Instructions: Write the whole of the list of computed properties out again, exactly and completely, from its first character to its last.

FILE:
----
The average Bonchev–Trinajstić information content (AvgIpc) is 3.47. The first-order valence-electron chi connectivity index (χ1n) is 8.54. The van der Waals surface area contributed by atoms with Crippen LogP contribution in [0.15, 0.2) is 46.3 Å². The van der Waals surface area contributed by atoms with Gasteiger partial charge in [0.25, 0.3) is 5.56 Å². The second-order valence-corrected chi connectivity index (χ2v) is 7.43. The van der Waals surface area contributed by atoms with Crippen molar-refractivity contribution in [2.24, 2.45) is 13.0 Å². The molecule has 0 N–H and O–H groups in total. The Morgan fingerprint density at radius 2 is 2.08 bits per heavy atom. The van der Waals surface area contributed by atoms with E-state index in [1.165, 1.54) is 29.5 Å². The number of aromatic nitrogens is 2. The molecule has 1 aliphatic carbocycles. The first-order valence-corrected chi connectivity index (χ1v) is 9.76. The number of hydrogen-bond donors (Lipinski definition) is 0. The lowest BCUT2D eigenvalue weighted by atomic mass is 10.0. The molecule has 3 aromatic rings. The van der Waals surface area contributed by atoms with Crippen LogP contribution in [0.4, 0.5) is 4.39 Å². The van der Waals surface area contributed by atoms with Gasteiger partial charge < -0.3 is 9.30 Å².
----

The average Bonchev–Trinajstić information content (AvgIpc) is 3.47. The first-order valence-electron chi connectivity index (χ1n) is 8.54. The van der Waals surface area contributed by atoms with Crippen LogP contribution in [0.15, 0.2) is 46.3 Å². The van der Waals surface area contributed by atoms with Gasteiger partial charge in [0.25, 0.3) is 5.56 Å². The second-order valence-corrected chi connectivity index (χ2v) is 7.43. The van der Waals surface area contributed by atoms with Crippen molar-refractivity contribution in [2.24, 2.45) is 13.0 Å². The molecule has 0 N–H and O–H groups in total. The Morgan fingerprint density at radius 2 is 2.08 bits per heavy atom. The van der Waals surface area contributed by atoms with E-state index in [1.165, 1.54) is 29.5 Å². The number of aromatic nitrogens is 2. The molecule has 1 aliphatic carbocycles. The first-order valence-corrected chi connectivity index (χ1v) is 9.76. The number of hydrogen-bond donors (Lipinski definition) is 0. The lowest BCUT2D eigenvalue weighted by atomic mass is 10.0. The molecule has 3 aromatic rings. The van der Waals surface area contributed by atoms with Crippen LogP contribution in [0.4, 0.5) is 4.39 Å². The van der Waals surface area contributed by atoms with Gasteiger partial charge < -0.3 is 9.30 Å².